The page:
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The Queer History of Cannabis Legalization

Queer culture and cannabis culture have shared history for decades, and the LGBTQ+ community has produced some of the most prominent names in the cannabis legalization movement. In many ways, the story of cannabis legalization cannot be told without including the influence of the LGBTQ+ community. During Pride Month and all year round, we at Ethos want to share and celebrate the history of how these medical cannabis pioneers came to be.

Cannabis legalization as a response to the AIDS epidemic

Cannabis has a long history as medicine in cultures around the world, but it was made illegal in the U.S. from coast to coast since Prohibition in the 1930s. By the late 1980s, though, the AIDS epidemic was a looming crisis, one which particularly affected the LGBTQ+ community.

From San Francisco, CA, one of the epicenters of AIDS activism, rose champions of medical cannabis who knew of its potential therapeutic power to offer relief and support to patients living with HIV/AIDS. Cannabis helped manage both the symptoms of HIV/AIDS and the debilitating side effects of the medications available at the time.

Cannabis is now accessible to millions in the U.S. because of those who advocated for AIDS patients. Four of these influential figures are:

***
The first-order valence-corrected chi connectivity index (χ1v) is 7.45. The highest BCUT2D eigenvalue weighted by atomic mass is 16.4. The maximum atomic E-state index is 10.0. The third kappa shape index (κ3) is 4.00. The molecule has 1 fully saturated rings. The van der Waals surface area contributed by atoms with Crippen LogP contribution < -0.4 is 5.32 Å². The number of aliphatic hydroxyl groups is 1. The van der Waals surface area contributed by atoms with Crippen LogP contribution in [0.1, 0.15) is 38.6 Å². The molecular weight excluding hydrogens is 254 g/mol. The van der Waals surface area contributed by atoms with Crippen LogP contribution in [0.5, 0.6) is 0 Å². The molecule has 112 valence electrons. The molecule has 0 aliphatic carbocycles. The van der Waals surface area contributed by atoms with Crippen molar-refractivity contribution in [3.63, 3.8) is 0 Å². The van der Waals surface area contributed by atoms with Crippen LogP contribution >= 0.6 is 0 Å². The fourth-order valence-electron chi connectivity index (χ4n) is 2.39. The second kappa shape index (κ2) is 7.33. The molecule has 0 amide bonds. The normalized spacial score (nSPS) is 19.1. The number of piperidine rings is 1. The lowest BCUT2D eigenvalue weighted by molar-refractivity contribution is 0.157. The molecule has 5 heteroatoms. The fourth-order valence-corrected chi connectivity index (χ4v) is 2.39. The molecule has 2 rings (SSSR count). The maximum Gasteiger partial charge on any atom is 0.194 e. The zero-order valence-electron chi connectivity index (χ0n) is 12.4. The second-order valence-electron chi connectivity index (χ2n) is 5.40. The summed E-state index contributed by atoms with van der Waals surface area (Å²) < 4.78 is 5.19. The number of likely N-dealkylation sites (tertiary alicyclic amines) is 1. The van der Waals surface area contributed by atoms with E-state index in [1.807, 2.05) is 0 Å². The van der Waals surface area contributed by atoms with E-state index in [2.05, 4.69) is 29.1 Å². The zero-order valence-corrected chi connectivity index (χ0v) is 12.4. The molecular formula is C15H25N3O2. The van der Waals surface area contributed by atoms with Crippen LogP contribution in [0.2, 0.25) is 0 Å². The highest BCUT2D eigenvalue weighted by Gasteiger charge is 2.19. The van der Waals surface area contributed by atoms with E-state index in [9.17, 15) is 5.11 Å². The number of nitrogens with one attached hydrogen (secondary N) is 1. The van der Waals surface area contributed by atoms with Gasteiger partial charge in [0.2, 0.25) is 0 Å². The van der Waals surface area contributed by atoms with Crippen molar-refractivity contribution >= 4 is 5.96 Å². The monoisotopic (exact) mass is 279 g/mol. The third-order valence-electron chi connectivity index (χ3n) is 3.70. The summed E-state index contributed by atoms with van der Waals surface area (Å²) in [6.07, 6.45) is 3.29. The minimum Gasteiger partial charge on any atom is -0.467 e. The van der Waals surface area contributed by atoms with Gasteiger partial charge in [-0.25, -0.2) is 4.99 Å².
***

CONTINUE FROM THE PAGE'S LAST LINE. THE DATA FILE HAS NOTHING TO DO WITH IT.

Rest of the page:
Dennis Peron

Dennis Peron, who began advocating for cannabis legalization in response to the AIDS epidemic, was a founding member of the San Francisco Buyers Club, the first public cannabis dispensary in the U.S. After the death of his partner, who succumbed to AIDS in 1990, Peron organized support for the passage of San Francisco’s Proposition P, which requested the state government’s blessing that medical cannabis be permitted in the city. Peron also helped to write California Proposition 215, the measure that California voters eventually approved in 1996 to create the first medical cannabis program in the country. Peron died in 2018.

Paul Scott

Paul Scott is one of the first board members of the Oakland Cannabis Buyers’ Cooperative, one of the early medical cannabis organizations modeled after the San Francisco Buyers Club. He later owned the Inglewood Wellness Center, which he operated from 1999 until 2013. Scott dedicated his activism to ensuring cannabis was accessible to the Black community affected by HIV/AIDS. In addition to his work in the cannabis community, Scott is the founder of LA’s Black LGBTQ+ Pride, and he served as Los Angeles County’s Commissioner for HIV/AIDS from 2002 until 2008.

Mary Jane Rathbun

Brownie Mary, a key member of the San Francisco Buyers Club, is an icon of the legalization movement. Born Mary Jane Rathbun, Brownie Mary baked and gave away cannabis-infused brownies to AIDS patients at the San Francisco General Hospital. She touted her own consumption of cannabis as well, saying that it helped her relieve pain associated with osteoarthritis.

Brownie Mary was arrested three times while advocating for medical cannabis legalization in California, generating support and media attention for her cause. In fact, her cause attracted so much attention that it prompted researchers to look into the potential therapeutic benefits of phytocannabinoids for HIV/AIDS patients. In the end, the City of San Francisco relented and allowed Brownie Mary to bake and distribute her cannabis-infused brownies. Brownie Mary died in 1999.

Dr. Donald Abrams